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Progesterone is an important hormone influencing men's health, including testosterone production, sperm function, and sleep quality. Low progesterone levels in men can negatively impact fertility, immunity, metabolism, and overall health, including cardiovascular, neurological, and skeletal systems.
On the other hand, high progesterone levels have been associated with prediabetes and type 2 diabetes in men and postmenopausal women. Balancing progesterone levels is crucial for maintaining overall health and well-being.
Standard Range: 0.2 - 1.3 ng/mL (0.64 - 4.13 nmol/L)
The ODX Range: 0.38 – 0.90 ng/mL (1.2 – 2.86 nmol/L)
Low progesterone in men may compromise fertility, immunity, metabolism, adiposity (Oettel 2004), and cardiovascular, neurological, and skeletal health (Taraborrelli 2015). Low levels may be associated with aortic abdominal aneurysm (Ohlsson 2022).
High progesterone was associated with prediabetes and type 2 diabetes in men and postmenopausal women (Jiang 2019).
Progesterone is a steroid hormone produced from cholesterol in the gonads and adrenal glands. It plays a vital role in fertility as a facilitator of spermatozoa function in males. Progesterone also directly affects the bones and the cardiovascular and nervous systems and is considered neuroprotective. Its use as a therapeutic agent in cerebral edema, Alzheimer’s disease, diabetic neuropathy, and osteoporosis is being explored (Taraborrelli 2015).
In men, progesterone can influence testosterone production, maturation of sperm cells, sperm capacitation, central nervous system function, sleep quality, behavior, immunity, kidney function, respiratory health, appetite, adipose tissue, and weight gain. Serum progesterone in men remains relatively low, similar to postmenopausal women, though levels can vary. A review of data from the German LURIC study revealed a lower mean serum progesterone of 0.38 ng/mL (1.21 nmol/L) in 1,015 men 20-90 years old, with no age-related changes. However, additional research indicates that healthy men may maintain a mean serum progesterone of 0.78 ng/mL (2.48 nmol/L) (Oettel 2004). Radioimmunoassay was used to measure progesterone in these studies.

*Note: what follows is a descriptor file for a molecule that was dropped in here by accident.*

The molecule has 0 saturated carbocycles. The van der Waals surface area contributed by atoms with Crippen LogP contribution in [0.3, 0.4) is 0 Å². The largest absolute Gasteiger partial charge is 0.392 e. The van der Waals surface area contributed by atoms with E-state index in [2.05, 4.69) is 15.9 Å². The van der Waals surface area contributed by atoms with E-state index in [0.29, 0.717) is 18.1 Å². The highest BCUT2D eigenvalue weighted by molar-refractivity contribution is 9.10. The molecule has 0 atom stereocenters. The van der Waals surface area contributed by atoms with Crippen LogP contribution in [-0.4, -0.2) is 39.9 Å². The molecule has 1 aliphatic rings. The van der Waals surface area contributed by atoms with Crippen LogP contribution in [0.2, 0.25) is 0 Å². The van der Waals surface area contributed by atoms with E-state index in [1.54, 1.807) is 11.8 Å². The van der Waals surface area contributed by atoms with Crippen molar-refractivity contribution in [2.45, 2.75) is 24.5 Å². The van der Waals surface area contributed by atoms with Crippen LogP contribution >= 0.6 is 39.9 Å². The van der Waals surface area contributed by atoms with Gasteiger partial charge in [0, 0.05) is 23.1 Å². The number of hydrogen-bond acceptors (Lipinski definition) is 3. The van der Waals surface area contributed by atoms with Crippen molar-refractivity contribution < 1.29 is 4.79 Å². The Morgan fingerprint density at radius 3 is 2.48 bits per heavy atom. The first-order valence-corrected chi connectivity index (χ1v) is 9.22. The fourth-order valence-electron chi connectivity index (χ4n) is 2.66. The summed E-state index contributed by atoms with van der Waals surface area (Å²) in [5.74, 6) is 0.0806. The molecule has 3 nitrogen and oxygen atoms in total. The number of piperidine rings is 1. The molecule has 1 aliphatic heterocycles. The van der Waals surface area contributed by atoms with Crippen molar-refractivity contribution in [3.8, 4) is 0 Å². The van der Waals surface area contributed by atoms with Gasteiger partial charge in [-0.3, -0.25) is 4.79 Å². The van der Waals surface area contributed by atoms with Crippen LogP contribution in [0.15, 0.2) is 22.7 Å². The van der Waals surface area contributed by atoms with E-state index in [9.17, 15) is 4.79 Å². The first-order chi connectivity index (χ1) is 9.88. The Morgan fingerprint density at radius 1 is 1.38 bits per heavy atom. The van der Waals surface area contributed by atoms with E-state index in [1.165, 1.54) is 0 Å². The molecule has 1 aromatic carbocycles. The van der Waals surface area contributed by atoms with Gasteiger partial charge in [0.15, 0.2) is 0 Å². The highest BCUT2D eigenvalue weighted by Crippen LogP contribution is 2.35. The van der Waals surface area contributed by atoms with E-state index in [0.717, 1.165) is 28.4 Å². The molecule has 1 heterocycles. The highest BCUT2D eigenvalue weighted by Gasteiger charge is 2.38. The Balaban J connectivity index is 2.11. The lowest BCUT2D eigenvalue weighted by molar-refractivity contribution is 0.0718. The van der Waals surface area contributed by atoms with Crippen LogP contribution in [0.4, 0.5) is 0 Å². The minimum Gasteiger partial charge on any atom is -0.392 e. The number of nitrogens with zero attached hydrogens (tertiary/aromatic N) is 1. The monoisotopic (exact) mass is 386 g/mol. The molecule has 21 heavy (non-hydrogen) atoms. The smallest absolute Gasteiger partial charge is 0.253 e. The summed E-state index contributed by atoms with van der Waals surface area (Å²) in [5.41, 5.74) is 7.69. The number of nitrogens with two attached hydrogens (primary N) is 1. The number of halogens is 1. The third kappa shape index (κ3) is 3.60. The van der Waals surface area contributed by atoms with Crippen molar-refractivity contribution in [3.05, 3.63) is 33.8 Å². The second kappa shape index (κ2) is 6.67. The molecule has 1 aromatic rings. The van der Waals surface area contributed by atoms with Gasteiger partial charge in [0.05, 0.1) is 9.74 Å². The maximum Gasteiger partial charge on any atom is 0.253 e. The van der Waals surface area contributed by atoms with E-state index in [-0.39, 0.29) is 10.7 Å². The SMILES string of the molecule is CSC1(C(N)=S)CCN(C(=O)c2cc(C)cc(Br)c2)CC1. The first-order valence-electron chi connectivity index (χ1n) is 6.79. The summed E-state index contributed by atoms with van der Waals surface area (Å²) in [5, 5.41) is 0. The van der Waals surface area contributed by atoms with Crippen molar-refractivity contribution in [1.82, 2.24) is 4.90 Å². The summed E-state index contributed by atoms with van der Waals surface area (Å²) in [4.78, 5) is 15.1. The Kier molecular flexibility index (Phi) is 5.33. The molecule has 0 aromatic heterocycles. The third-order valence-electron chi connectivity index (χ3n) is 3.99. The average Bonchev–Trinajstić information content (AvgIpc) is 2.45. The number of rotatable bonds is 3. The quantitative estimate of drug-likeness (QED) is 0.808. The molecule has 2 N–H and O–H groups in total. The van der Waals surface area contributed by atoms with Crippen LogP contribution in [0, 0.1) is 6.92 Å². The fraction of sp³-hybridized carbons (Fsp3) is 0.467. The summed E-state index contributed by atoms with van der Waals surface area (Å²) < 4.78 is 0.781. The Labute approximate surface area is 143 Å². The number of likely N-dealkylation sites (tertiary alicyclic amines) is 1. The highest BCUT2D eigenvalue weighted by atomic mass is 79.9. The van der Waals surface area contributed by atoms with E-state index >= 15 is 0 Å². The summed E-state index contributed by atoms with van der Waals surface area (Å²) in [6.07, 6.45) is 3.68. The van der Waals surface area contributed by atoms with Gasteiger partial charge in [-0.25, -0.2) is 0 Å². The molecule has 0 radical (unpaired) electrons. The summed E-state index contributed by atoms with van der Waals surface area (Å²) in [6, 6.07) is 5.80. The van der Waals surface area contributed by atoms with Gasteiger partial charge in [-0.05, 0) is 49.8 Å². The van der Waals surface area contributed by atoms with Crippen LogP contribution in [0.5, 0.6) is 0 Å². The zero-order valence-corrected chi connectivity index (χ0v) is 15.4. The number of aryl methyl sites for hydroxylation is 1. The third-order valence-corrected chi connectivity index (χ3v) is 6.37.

Research suggests that higher progesterone may contribute to blood glucose dysregulation. A prospective cohort study of 2,359 subjects comprising men and postmenopausal women found that higher serum progesterone(LC/MS) levels were associated with higher fasting blood glucose and HbA1C and reduced beta cell function. The incidence of prediabetes and T2DM was significantly increased in men with higher progesterone levels of 1.00 and 1.4 ng/mL (3.18 and 4.45 nmol/L), respectively, versus 0.90 ng/mL (2.86 nmol/L) in controls (Jiang 2019).
Low progesterone and low estradiol, especially if low together, have been associated with a significantly greater risk of aortic abdominal aneurysms in men (Ohlsson 2022).
Jiang, Jingjing et al. “The effect of progesterone and pregnenolone on diabetes status in Chinese rural population: a dose-response analysis from Henan Rural Cohort.” European journal of endocrinology vol. 181,6 (2019): 603-614. doi:10.1530/EJE-19-0352
Oettel, M, and A K Mukhopadhyay. “Progesterone: the forgotten hormone in men?.” The aging male : the official journal of the International Society for the Study of the Aging Male vol. 7,3 (2004): 236-57. doi:10.1080/13685530400004199
Ohlsson, Claes et al. “Low Progesterone and Low Estradiol Levels Associate With Abdominal Aortic Aneurysms in Men.” The Journal of clinical endocrinology and metabolism vol. 107,4 (2022): e1413-e1425. doi:10.1210/clinem/dgab867
Pagana, Kathleen Deska, et al. Mosby's Diagnostic and Laboratory Test Reference. 15th ed., Mosby, 2021.
Taraborrelli, Stefania. “Physiology, production and action of progesterone.” Acta obstetricia et gynecologica Scandinavica vol. 94 Suppl 161 (2015): 8-16. doi:10.1111/aogs.12771